The signature symbol of the Chessie System was its "Ches-C", a large emblem incorporating the outline of the C&O's famous "Chessie" the kitten logo. The Ches-C was emblazoned on the front of all Chessie System locomotives, and also served as the "C" in "Chessie System" on the locomotive's flanks, and on other rolling stock. The Chessie System itself did not own any locomotives or other rolling stock; rather, equipment would be placed on the roster of one of the three component railroads. While all three companies shared a common paint scheme of yellow, vermillion, and blue, actual ownership of the equipment was denoted by the reporting marks C&O, B&O, or WM.

From Wikipedia

Brand/Importer Information:
Industrial Rail was an importer of Chinese made N Scale rolling stock in the 1990s. They forged a relationship with Sanda Kan, a manufacturer in southern China to import model railroad cars from a series of toolings that Sanda Kan had developed for Life-Like in the 1980s. Apparently Life-Like did not have an exclusive relationship to import these models and Industrial Rail took advantage of this fact.

Manufacturer Information:
Established in 1973, Sanda Kan was originally a venture (subsidiary?) of Life-Like products. In 1979, Mr. Wai Shing Ting, formerly of Cox Hong Kong, joined Sanda Kan and took over as de facto CEO. At some point ownership of the venture changed hands and Mr. Ting became the primary owner. In 2000, Ting sold Sanda Kan to ZS Fund. The company was later resold to Kader Holdings, the venerable Hong Kong based toy manufacturer. The original location of the Sanda Kan facility was in Hong Kong, but after the liberalization of the mainland Chinese economy, the primary manufacturing site moved to Guang Dong (Canton), while the administrative offices appear to have remained in Hong Kong. At its height, Sanda Kan operated in 10 factories across Guang Dong with over 10,000 employees in 1.2 million square feet of space.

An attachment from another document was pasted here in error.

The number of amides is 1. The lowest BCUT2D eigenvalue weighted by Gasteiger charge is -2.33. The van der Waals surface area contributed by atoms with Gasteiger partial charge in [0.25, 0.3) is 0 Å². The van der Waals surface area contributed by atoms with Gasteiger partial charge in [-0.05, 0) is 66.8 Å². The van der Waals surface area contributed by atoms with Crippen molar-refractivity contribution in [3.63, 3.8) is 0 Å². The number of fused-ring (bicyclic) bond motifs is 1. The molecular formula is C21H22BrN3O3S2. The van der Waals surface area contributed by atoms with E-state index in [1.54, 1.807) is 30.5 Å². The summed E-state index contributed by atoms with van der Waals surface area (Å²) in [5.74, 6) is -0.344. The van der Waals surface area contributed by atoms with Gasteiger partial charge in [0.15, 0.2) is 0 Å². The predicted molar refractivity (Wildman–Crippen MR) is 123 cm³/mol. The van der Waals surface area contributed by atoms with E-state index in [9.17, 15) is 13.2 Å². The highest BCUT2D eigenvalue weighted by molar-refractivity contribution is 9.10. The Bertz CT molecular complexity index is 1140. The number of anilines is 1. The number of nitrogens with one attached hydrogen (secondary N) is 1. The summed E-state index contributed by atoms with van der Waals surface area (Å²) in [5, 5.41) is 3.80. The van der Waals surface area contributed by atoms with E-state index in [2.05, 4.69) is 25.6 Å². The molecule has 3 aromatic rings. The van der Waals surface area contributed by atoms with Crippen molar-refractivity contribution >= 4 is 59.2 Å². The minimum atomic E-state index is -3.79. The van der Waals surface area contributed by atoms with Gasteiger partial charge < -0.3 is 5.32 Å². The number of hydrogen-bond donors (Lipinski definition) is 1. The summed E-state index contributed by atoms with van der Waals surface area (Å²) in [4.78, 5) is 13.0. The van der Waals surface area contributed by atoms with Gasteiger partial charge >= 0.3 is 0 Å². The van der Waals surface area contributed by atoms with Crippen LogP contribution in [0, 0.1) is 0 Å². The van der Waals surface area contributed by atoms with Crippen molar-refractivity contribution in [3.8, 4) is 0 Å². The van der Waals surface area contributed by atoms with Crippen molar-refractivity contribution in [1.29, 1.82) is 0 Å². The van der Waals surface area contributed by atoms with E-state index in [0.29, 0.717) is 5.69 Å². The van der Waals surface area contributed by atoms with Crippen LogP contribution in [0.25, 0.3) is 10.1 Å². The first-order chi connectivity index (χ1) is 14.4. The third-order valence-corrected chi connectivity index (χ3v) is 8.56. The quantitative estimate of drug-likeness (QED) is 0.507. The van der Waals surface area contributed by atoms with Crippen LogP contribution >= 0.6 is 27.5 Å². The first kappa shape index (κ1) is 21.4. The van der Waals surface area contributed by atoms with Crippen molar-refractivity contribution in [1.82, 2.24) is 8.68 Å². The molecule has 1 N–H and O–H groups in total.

Sanda Kan is a highly recognized developer and manufacturer of precision models. It produces a full range of model train locomotives, from the very small 1:220 scale to the large 1:22 scale products. Other hobby items include electronic slot racing cars, sophisticated digital controls as well as accessories such as scenery, promotional cars and trucks. It continues to work closely with some of the world’s leading brands from concept to mold construction through to final production.

Sanda Kan’s unique structure allows for maximum flexibility. Its production facilities are located in Songgang, Shenzhen and Wanjiang, Dongguan. Each location is outfitted with mould shops providing full service on-site mould construction and maintenance. Both locations are also sub-divided into individual factories capable of manufacturing complete products, which are comprehensively equipped with injection moulding machines, tempo printing and spraying facilities, and dedicated assembly lines. This arrangement provides our clients with the dedicated capacity, service and privacy levels that they may require.

In 2008, Sanda Kan was acquired by Kader Holdings, the parent company of Bachmann and Tinco, but remains in operation producing model trains for numerous clients including: Atlas, Lionel, Aristo-Craft, Micro-Ace, S-Helper, Hornby, Brawa, Marklin and Tomix.

For more on Sanda Kan and Mr. Wai Shing Ting, please visit the Atlas Model Trains article on Wai Shing Ting.

Item created by: gdm on 2017-10-03 09:14:00. Last edited by gdm on 2018-02-16 10:27:23